THE SONG OF BERNADETTE (1943)
Article #1050 by Dave Sindelar
Viewing Date: 1-29-2004
Posting Date: 6-27-2004
Directed by Henry King
Featuring Jennifer Jones, William Eyther, Charles Bickford
A poverty-stricken girl in the French city of Lourdes sees visions of the Virgin Mary in a grotto near a rubbish heap.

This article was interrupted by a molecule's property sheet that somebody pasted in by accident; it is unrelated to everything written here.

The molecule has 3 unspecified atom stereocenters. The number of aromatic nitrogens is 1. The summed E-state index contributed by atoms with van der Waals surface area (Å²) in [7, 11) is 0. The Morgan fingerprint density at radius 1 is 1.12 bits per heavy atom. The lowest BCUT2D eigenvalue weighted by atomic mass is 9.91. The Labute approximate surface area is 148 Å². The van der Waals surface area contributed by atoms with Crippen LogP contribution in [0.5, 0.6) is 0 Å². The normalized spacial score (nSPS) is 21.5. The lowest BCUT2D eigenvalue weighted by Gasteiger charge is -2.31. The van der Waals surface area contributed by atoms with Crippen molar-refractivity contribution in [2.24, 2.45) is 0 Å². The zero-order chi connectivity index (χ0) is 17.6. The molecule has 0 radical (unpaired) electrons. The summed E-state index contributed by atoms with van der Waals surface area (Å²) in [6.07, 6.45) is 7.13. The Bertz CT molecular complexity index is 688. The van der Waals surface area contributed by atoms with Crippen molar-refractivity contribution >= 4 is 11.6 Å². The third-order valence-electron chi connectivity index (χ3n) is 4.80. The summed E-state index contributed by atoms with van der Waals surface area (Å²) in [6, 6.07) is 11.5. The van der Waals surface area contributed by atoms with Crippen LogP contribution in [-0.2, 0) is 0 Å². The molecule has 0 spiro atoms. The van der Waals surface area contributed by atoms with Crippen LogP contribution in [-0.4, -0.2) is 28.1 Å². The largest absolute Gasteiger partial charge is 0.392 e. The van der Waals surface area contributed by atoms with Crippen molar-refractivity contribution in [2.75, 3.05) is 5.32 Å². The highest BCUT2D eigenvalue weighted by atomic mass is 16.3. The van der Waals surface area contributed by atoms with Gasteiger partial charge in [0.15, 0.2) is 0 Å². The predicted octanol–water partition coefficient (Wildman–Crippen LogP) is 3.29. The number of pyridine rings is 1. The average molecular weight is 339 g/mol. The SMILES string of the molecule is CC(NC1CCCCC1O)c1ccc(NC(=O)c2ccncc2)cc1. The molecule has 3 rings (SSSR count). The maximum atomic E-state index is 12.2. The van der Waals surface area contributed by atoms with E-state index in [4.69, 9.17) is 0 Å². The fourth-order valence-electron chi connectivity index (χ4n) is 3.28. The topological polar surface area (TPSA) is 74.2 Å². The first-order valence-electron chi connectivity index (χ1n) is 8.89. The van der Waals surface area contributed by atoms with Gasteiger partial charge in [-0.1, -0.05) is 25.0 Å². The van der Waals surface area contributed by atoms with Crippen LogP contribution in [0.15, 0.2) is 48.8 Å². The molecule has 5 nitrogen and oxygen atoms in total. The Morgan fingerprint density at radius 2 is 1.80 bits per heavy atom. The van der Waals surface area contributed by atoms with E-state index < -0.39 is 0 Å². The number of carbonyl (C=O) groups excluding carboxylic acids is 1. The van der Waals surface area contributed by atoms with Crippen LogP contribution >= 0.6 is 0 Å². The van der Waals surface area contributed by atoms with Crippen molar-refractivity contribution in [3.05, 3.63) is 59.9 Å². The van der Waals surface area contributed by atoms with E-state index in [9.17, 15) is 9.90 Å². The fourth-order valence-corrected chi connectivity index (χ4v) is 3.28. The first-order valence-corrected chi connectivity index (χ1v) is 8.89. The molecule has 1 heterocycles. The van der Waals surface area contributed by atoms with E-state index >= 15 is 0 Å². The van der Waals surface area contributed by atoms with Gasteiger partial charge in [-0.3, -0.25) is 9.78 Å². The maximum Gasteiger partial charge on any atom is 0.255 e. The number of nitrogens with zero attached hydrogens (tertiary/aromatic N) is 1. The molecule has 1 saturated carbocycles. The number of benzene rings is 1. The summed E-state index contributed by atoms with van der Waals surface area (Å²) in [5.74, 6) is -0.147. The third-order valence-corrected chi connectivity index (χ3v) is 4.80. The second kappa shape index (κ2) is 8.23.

I may not be a particularly religious person, but I can appreciate the power of faith and belief and the way it has of transforming the lives of those who possess them. I can also appreciate exquisite film-making, and this movie is definitely an example of the latter; despite a running time of two and a half hours, I was unable to tear myself away from it. It touches on so many resonant issues; at one time or another, you can find yourself relating to any one of the myriad characters with different beliefs, from the simple and sincere belief of Bernadette herself to the scoffing scepticism of the Imperial Prosecutor to the bitter jealousy of the Sister who can’t bring herself to believe. This is helped by a wealth of great performances, so many that I barely know where to start. Jennifer Jones as Bernadette, Gladys Cooper as Sister Marie Therese, Charles Bickford as the Dean of Lourdes, Lee J. Cobb as the doctor who maintains an open mind on the matter, Aubrey Mather as the mayor whose sole interest is in the prosperity of the town (and himself), and, of course, Vincent Price in a tremendous performance as Vital Detour, the Imperial Prosecutor who sets his mind on destroying the credibility of Bernadette. Perhaps the most surprising thing I found about the movie was the wealth of humor to be found; there’s something frankly hilarious at watching the lame attempts of the powers-that-be trying to cope with an event that is beyond their comprehension. The movie is powerful, moving, and gives one much food for thought on the differences between the worlds of the mystical and the mundane.